But what is a vectorial clock ? It is simply the number of operation performed by each client that we are aware of.

A vectorial clock like this :


Means : I want to perform this operation. Paul made 15 operations before me this is Peter’s 17th operation.

Having that, the server just need to find theoperations Peter was not aware of :

Hum … Oh here an operation with Paul at 16 and Peter at 16? I already accepted it. Paul score is higher that it was in Peter operation so Peter was not aware of it. Hop, as paul added one line in this operation, we need to keep that in mind to modify Peter’s request.

Hum … The previous is an operation performed by Paul… He has 15, Peter has 16. Well so Peter was aware of it. As we uses atomic order, I can stop here, I have now the all list of operations Peter was not aware of.

Very simple, no ?

And you know what is really wonderfull? You can very easily add clients ( not mentionning a client in the vectorial clock is equivalent with having a vectorial clock set to 0 for this client ), and remove clients ( having a client setted in the vectorial clock when this client is disconnected is not taken into account ; the server notifies clients upon client disconection by simply removing them from the vectorial clock ). And you know what ? By generating an UUID upon client connection to identify its entry in the vectorial clock, we can manage easily reconnection.

One other point : it might be interresting to keep a track of who knows what so that we can free memory. We can have a count of aware clients by operation. We update it upon each operation and remove operation when the number of aware client is equal to the number of client.

With this approch, we can simply implement collaborative edition. Vectorial clock and Operation transformation is for me the simplest way to do it.

Well well well and now I want to distribute it…

It’s your right… It means that clients connected on different servers might edit at the same time the same document… The property the need is atomicity ( in the distributed way ie : each server should notify its connected client of operations in the same order ).

The simplest way to do it is to rely on a middleware. I propose Kafka with topic limited at one partition. Why ? because Kafka assure us that the messages are transmitted in an atomic manner in each partition of each topic.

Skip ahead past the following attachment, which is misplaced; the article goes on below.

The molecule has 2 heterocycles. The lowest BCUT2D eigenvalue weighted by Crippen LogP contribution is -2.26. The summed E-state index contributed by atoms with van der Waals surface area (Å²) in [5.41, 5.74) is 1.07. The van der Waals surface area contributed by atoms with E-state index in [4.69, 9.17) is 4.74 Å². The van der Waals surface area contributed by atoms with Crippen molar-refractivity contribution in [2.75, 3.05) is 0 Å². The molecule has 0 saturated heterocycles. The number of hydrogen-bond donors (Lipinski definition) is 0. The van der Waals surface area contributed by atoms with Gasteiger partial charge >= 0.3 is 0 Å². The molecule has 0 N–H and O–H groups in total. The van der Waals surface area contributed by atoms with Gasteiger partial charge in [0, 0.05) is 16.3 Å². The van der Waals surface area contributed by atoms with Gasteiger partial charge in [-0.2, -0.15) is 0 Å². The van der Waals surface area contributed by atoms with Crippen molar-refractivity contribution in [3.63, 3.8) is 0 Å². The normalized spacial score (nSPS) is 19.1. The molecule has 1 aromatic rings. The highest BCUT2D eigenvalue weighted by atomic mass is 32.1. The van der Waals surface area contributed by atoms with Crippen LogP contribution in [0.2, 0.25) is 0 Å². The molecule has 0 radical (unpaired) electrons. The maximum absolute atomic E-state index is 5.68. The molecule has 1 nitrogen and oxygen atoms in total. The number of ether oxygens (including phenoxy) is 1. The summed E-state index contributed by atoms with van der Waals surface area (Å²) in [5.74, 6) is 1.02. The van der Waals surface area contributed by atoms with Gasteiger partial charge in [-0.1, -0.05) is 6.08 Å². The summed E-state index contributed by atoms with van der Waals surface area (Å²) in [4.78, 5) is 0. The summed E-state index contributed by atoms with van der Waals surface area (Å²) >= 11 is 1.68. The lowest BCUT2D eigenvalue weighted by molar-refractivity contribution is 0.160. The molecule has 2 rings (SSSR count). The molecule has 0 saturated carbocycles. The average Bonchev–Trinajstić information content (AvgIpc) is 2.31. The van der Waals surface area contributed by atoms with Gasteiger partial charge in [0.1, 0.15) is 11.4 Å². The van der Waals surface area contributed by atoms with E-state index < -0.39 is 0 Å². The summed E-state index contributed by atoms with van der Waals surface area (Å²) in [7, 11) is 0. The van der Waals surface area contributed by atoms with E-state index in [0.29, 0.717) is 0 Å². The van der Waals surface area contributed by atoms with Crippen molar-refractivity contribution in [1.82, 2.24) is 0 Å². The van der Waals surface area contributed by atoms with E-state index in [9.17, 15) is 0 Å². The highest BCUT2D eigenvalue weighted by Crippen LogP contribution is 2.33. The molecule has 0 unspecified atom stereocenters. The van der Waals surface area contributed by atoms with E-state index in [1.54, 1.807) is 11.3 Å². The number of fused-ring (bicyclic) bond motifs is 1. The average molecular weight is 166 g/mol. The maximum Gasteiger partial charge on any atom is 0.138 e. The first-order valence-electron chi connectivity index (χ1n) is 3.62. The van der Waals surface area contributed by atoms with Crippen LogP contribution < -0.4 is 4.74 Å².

One document one topic.

So in this approch, each server sends received Operation on a fistr Kafka topic. A master server reads this topic, makes operation transformation on operations and sends them to a second topic. Each servers reads the second topic, and notifies clients about operations they have to perform.

To determine the master server, you can rely on Zookeeper. The document can be stored in a database to be easily retrieved for future edition.

A schema reprensenting how to use Kafka in a distributed environement

A schema reprensenting how to use Kafka in a distributed environement

We can identify several limits :
– does Kafka likes to have a very high number of open topic at the same time ?
– limitation due to Zookeeper : it means that only a given number of server can be added to documents by second…

We can ask ourself several questions :

  • what happens upon slave server disconnection ?

Clients connected to this server are now offline and needs to reconnect to an other server.

  • Upon master failure ?

We loose the pending operations. The safest way might be to close the document, accept to loose the pending opertions, and reelect a new master. Once a master is elected, we can restart document edition.

Leave a Reply

Your email address will not be published. Required fields are marked *


You may use these HTML tags and attributes: <a href="" title=""> <abbr title=""> <acronym title=""> <b> <blockquote cite=""> <cite> <code> <del datetime=""> <em> <i> <q cite=""> <strike> <strong>